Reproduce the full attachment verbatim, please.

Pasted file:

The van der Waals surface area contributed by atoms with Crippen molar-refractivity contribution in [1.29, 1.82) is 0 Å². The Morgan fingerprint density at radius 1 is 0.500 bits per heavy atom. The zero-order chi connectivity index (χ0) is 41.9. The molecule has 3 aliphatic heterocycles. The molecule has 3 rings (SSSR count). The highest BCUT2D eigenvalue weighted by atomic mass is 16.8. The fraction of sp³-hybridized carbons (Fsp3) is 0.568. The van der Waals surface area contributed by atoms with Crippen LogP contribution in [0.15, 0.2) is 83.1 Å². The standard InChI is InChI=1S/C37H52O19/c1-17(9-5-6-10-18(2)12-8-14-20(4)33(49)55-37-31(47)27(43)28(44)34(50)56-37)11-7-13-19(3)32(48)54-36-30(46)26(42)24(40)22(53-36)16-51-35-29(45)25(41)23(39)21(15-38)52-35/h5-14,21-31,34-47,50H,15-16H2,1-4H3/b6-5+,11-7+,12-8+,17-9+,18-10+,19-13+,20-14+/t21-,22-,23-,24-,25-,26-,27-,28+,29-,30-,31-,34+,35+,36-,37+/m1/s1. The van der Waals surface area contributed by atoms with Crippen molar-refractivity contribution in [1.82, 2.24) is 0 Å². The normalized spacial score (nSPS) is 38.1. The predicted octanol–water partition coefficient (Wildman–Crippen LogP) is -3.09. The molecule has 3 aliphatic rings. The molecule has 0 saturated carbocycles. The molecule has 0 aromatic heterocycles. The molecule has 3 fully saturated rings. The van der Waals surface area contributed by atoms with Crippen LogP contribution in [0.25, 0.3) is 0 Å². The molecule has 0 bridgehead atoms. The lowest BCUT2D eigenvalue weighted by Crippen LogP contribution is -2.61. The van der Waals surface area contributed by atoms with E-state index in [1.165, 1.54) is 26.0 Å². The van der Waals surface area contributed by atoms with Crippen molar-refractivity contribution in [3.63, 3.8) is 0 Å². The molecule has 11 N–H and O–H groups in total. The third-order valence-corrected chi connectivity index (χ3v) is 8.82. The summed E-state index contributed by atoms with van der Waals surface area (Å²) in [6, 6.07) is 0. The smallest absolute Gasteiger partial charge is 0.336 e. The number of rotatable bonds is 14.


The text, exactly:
The van der Waals surface area contributed by atoms with Crippen molar-refractivity contribution in [1.29, 1.82) is 0 Å². The Morgan fingerprint density at radius 1 is 0.500 bits per heavy atom. The zero-order chi connectivity index (χ0) is 41.9. The molecule has 3 aliphatic heterocycles. The molecule has 3 rings (SSSR count). The highest BCUT2D eigenvalue weighted by atomic mass is 16.8. The fraction of sp³-hybridized carbons (Fsp3) is 0.568. The van der Waals surface area contributed by atoms with Crippen LogP contribution in [0.15, 0.2) is 83.1 Å². The standard InChI is InChI=1S/C37H52O19/c1-17(9-5-6-10-18(2)12-8-14-20(4)33(49)55-37-31(47)27(43)28(44)34(50)56-37)11-7-13-19(3)32(48)54-36-30(46)26(42)24(40)22(53-36)16-51-35-29(45)25(41)23(39)21(15-38)52-35/h5-14,21-31,34-47,50H,15-16H2,1-4H3/b6-5+,11-7+,12-8+,17-9+,18-10+,19-13+,20-14+/t21-,22-,23-,24-,25-,26-,27-,28+,29-,30-,31-,34+,35+,36-,37+/m1/s1. The van der Waals surface area contributed by atoms with Crippen molar-refractivity contribution in [1.82, 2.24) is 0 Å². The normalized spacial score (nSPS) is 38.1. The predicted octanol–water partition coefficient (Wildman–Crippen LogP) is -3.09. The molecule has 3 aliphatic rings. The molecule has 0 saturated carbocycles. The molecule has 0 aromatic heterocycles. The molecule has 3 fully saturated rings. The van der Waals surface area contributed by atoms with Crippen LogP contribution in [0.25, 0.3) is 0 Å². The molecule has 0 bridgehead atoms. The lowest BCUT2D eigenvalue weighted by Crippen LogP contribution is -2.61. The van der Waals surface area contributed by atoms with E-state index in [1.165, 1.54) is 26.0 Å². The van der Waals surface area contributed by atoms with Crippen molar-refractivity contribution in [3.63, 3.8) is 0 Å². The molecule has 11 N–H and O–H groups in total. The third-order valence-corrected chi connectivity index (χ3v) is 8.82. The summed E-state index contributed by atoms with van der Waals surface area (Å²) in [6, 6.07) is 0. The smallest absolute Gasteiger partial charge is 0.336 e. The number of rotatable bonds is 14.